Video Relay Service
Video Relay Service is popular amongst the deaf communities in many countries. VRS was introduced and widely used in Sweden and the United States of America a long time before it was introduced in the UK; the service has been used in the UK since 2005. More providers of this service have developed over the years and are available either by making advance appointments or on demand. I personally prefer on-demand as it’s realistic; making a phone call is a decision usually made with immediate effect.
VRS works by connecting with a Sign Language Interpreter who will then contact the person I wish to speak to: a GP, supplier, council, bank etc.
VRS has developed considerably by working through website and mobile phone communication apps via Smartphones, Tablets or through a variety of new computer technologies. These are highly accessible and contact with a registered, qualified interpreter can be easily made through my iPad, iPhone, Android mobile, Tablets, PC and Macs.
My first language is British Sign Language and I require a Sign Language Interpreter to voice over information on my behalf to my customers; VRS gives me a sense of freedom to be able to make phone calls and I believe other deaf people who use this service will feel the same.
VRS interpreters are all in-house using a secure, confidential environment; this is cost effective as no delays occur due to a noisy environment and there are no travel expenses. Other positives include: no cancellation fees; conversations are ‘real-time’ allowing the deaf user and the recipient to communicate freely in both BSL and spoken language.
- On-Demand, no booking is required and calls are answered, on average, in less than 50 seconds;
- VRI, Video Remote Interpreting for face to face communication for when the client and hearing member of staff are present;
- VRS, Video Relay Service for deaf people who use BSL as their first language. Allows contact to organisations such as the council to enquire, for example, about a technical issue with their equipment or to confirm a social worker will be in the office before a visit thus avoiding a wasted journey; It is a bit like making a telephone call via textrelay/typetalk but using a live interpreter via video. A direct link can be put on the council web-site;
- Internet mobile devices, this service can be used via an app on the iOS/Android mobile devices as well as personal computers. Beware of excess mobile costs on monthly data plans on 3G/4G networks;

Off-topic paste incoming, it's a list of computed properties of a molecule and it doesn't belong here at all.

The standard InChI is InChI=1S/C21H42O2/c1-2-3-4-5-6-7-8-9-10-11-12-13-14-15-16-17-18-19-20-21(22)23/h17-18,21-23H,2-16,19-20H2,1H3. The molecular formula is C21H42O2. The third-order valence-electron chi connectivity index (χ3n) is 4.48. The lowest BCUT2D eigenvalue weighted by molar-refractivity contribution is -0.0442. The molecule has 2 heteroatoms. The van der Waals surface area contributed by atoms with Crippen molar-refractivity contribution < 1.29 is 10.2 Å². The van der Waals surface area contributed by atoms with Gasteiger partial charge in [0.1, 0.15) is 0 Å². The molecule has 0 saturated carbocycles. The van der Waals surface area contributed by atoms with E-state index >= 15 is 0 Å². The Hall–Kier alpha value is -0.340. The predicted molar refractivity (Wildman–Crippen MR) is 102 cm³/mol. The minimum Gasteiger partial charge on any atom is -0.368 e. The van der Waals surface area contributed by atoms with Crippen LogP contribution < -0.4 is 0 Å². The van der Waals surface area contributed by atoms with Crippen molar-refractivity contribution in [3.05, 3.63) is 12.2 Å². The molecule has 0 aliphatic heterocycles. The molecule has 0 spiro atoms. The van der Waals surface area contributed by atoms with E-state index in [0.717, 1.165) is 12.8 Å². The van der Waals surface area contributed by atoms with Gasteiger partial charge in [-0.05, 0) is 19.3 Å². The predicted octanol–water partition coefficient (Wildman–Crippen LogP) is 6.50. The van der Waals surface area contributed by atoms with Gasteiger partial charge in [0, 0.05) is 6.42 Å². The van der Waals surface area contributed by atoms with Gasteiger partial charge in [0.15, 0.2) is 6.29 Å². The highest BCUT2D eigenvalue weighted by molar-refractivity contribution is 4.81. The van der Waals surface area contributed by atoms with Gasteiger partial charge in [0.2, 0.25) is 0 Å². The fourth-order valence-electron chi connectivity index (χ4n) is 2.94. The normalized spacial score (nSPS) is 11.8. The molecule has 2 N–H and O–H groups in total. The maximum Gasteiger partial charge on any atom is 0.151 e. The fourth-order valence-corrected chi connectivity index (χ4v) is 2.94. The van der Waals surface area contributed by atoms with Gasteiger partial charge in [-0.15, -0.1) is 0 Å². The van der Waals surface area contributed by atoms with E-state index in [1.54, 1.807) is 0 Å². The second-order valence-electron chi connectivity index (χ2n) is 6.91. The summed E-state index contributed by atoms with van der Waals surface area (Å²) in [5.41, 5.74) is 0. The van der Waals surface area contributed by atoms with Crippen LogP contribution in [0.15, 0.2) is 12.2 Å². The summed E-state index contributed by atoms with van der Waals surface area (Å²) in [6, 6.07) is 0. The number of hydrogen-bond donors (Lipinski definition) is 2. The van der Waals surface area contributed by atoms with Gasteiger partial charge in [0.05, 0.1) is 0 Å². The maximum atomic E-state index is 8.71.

- Cost effective; you only pay for the minutes you’ve used;
You can watch my video in sign language with English voiceover: to use subtitles; closed captions and auto translate click on Settings icon (wheel icon on bar)
Hi, and welcome again to www.commaccess.net website where we share technology, ideas and networks to eliminate barriers. Today we’ll be talking about Video Relay Service (VRS): some of you may already know that the UK, America and Sweden have already set up a VRS service.
It is very important for deaf BSL users to be able to connect to other people: hearing people can do that easily on the phone, but it’s harder for us. It gives us the freedom and the independence to make our own calls. You can do it on a smart phone, on a tablet or a laptop; you just click on the app and the interpreter appears on the screen. You type in the phone number of the person you want to call with a brief explanation – it can be done on the laptop too – and then you are put through. Sorted! Remember its working hours so access to work government funds can be used to support the VRS service.
You can call HMRC for tax related Issues, or DWP for access to work, or other professionals to make appointments too. It is work focused, but you can also contact social workers and councils through a direct payment system, if you set up your own account. If you own your own business, you can set up your own account, why not?